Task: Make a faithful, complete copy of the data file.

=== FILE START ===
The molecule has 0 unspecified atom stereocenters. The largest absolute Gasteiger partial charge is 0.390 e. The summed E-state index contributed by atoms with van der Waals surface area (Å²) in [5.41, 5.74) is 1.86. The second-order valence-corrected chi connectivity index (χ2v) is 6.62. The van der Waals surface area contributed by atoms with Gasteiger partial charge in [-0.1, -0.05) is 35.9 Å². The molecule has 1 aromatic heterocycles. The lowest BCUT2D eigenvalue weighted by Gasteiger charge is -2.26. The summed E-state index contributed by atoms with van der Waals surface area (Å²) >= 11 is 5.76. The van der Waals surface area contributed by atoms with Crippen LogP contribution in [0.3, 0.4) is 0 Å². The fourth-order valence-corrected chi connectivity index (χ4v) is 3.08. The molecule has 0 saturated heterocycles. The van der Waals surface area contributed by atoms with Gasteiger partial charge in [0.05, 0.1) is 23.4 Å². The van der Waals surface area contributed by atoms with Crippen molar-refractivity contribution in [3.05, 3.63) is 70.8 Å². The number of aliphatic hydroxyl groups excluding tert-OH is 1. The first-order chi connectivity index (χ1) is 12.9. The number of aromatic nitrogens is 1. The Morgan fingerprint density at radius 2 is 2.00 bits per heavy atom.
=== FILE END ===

The molecule has 0 unspecified atom stereocenters. The largest absolute Gasteiger partial charge is 0.390 e. The summed E-state index contributed by atoms with van der Waals surface area (Å²) in [5.41, 5.74) is 1.86. The second-order valence-corrected chi connectivity index (χ2v) is 6.62. The van der Waals surface area contributed by atoms with Gasteiger partial charge in [-0.1, -0.05) is 35.9 Å². The molecule has 1 aromatic heterocycles. The lowest BCUT2D eigenvalue weighted by Gasteiger charge is -2.26. The summed E-state index contributed by atoms with van der Waals surface area (Å²) >= 11 is 5.76. The van der Waals surface area contributed by atoms with Crippen LogP contribution in [0.3, 0.4) is 0 Å². The fourth-order valence-corrected chi connectivity index (χ4v) is 3.08. The molecule has 0 saturated heterocycles. The van der Waals surface area contributed by atoms with Gasteiger partial charge in [0.05, 0.1) is 23.4 Å². The van der Waals surface area contributed by atoms with Crippen molar-refractivity contribution in [3.05, 3.63) is 70.8 Å². The number of aliphatic hydroxyl groups excluding tert-OH is 1. The first-order chi connectivity index (χ1) is 12.9. The number of aromatic nitrogens is 1. The Morgan fingerprint density at radius 2 is 2.00 bits per heavy atom.